Advice from Mom

posted 3 years ago in Family
Post # 3
Member
162 posts
Blushing bee
  • Wedding: January 2014

@AllyCRN:  Is the car more important to you than your wellbeing? If you’ve got disordered eating, and are concerned for your mental state get out of there.

You don’t need her approval, and based on how you described her it sounds like you will never get it. 

 

Post # 4
Member
1570 posts
Bumble bee
  • Wedding: August 2013

I am sorry for the position you are in.  As to advice, I listen to advice from a lot of people, and then I decide what to do. 

Post # 6
Member
1570 posts
Bumble bee
  • Wedding: August 2013

Is your dad in the picture?  Maybe an aunt?  Can someone talk to your mom about getting counsling?

Post # 8
Member
162 posts
Blushing bee
  • Wedding: January 2014

@AllyCRN:  Could you go to school part time and make more money so you could live out of home? Get a roommate? Move in with your partner?

Post # 10
Member
162 posts
Blushing bee
  • Wedding: January 2014

@AllyCRN:  You could always go off to a court house and get married! But it sounds like you don’t want to do that, so I guess you’re stuck with her. 🙁 

It’s going to suck and I hope you get out of there soon.

Post # 12
Member
712 posts
Busy bee
  • Wedding: October 2015

@AllyCRN:  

 

I have a mother just like this. She was physically and emotionally abusive during my childhood and extremely critical of me as a teenager and young adult. I fell into a deep depression because of her constant shaming, shouting, insults and beatings. I have come to realize that my mother is very jealous of me, which is why she can never be happy when I do well. She is jealous of how close I am to my father because it shuts her out. My mother is also jealous of everything that I have been brave enough to do, such as move out on my own, decide not to have children, obtain a college education and marry a man who treats me well.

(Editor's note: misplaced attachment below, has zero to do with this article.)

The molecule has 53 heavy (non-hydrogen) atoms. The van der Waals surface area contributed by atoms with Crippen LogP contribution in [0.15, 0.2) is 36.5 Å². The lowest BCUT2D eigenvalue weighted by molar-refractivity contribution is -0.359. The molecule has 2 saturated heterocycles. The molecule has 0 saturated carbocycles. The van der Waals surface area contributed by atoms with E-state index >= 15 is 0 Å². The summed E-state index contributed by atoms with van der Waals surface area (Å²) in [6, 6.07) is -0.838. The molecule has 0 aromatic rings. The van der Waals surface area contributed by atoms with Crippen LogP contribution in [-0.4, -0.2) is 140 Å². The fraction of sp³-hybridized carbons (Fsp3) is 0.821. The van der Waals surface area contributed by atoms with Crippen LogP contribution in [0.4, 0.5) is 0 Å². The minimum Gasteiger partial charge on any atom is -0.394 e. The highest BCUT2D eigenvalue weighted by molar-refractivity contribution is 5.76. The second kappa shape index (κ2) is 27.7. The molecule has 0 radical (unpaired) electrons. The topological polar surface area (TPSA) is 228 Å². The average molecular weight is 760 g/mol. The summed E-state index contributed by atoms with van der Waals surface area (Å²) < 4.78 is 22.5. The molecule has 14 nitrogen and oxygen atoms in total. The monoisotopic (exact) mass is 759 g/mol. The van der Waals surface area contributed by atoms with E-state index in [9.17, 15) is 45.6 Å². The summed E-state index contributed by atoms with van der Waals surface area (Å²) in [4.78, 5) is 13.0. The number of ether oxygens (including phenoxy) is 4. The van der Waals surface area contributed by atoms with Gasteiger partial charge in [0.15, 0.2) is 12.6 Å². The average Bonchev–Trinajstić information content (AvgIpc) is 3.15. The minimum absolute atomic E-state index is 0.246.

When I was 21, I left home. I had nothing but the clothes on my back, but I was finally tired of being mistreated by my mother. I had a therapist at that time who told me that no matter what progress I made with her, going home to the same mother would mess it up. Like all abusers, my mother suddenly became loving and sweet once she realized I was leaving.

Mothers like ours get scared when their daughters stop seeking their approval. Call your mother’s bluff. Think about what YOU want and not your mother. This is your life now mama. I can tell you from experience that it will be hard to shut off the negative self talk since this is what you are used to, but you can do it. If you don’t learn to separate from your mother at some point, you will not have a happy relationship with anyone, including yourself.

Your mother is using the car to manipulate you. Don’t take anything from her ever again if you can avoid it. These controlling types can be very spiteful. At the end of the day, you will have to decide if having financial security and a dream wedding is more important than your mental state. I was very poor when I moved out, but I was also much happier and more relaxed. We eloped to get away from my negative and bossy mother…it taught her a good lesson about what happens when she tries to run our life.

It sounds like you and your boyfriend have some growing up to do when it comes to both sets of parents. Why do you and he care so much about what your parents think about your living arrangements? It is YOUR LIFE. My father, who is a sexist hypocrite despite our good relationship, was very angry and insulting when I moved in with my husband before marriage. He was CERTAIN that my husband was just using me. My father had to eat humble pie when my husband asked for my hand in marriage.

Be prepared for some friction and stick to your guns. Send me a PM if you need to talk.

 

Post # 13
Member
9533 posts
Buzzing Beekeeper
  • Wedding: August 2013